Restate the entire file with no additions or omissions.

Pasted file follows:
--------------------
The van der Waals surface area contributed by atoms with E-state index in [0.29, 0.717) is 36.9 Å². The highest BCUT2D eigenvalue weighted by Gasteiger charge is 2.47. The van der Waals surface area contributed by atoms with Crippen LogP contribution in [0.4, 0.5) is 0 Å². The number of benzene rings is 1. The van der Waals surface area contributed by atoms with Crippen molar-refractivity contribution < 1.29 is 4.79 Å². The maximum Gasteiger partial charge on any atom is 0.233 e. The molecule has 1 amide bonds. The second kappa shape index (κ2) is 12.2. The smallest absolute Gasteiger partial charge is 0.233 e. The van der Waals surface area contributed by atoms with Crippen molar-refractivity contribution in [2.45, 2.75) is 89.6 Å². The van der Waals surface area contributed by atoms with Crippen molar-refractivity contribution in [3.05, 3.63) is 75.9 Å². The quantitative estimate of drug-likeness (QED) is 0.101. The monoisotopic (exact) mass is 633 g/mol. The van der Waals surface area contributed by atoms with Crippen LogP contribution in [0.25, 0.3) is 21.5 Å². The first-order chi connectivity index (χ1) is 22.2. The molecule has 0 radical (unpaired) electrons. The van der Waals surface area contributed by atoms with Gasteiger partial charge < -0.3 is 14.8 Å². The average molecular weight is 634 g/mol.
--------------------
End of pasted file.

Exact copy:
The van der Waals surface area contributed by atoms with E-state index in [0.29, 0.717) is 36.9 Å². The highest BCUT2D eigenvalue weighted by Gasteiger charge is 2.47. The van der Waals surface area contributed by atoms with Crippen LogP contribution in [0.4, 0.5) is 0 Å². The number of benzene rings is 1. The van der Waals surface area contributed by atoms with Crippen molar-refractivity contribution < 1.29 is 4.79 Å². The maximum Gasteiger partial charge on any atom is 0.233 e. The molecule has 1 amide bonds. The second kappa shape index (κ2) is 12.2. The smallest absolute Gasteiger partial charge is 0.233 e. The van der Waals surface area contributed by atoms with Crippen molar-refractivity contribution in [2.45, 2.75) is 89.6 Å². The van der Waals surface area contributed by atoms with Crippen molar-refractivity contribution in [3.05, 3.63) is 75.9 Å². The quantitative estimate of drug-likeness (QED) is 0.101. The monoisotopic (exact) mass is 633 g/mol. The van der Waals surface area contributed by atoms with Crippen LogP contribution in [0.25, 0.3) is 21.5 Å². The first-order chi connectivity index (χ1) is 22.2. The molecule has 0 radical (unpaired) electrons. The van der Waals surface area contributed by atoms with Gasteiger partial charge < -0.3 is 14.8 Å². The average molecular weight is 634 g/mol.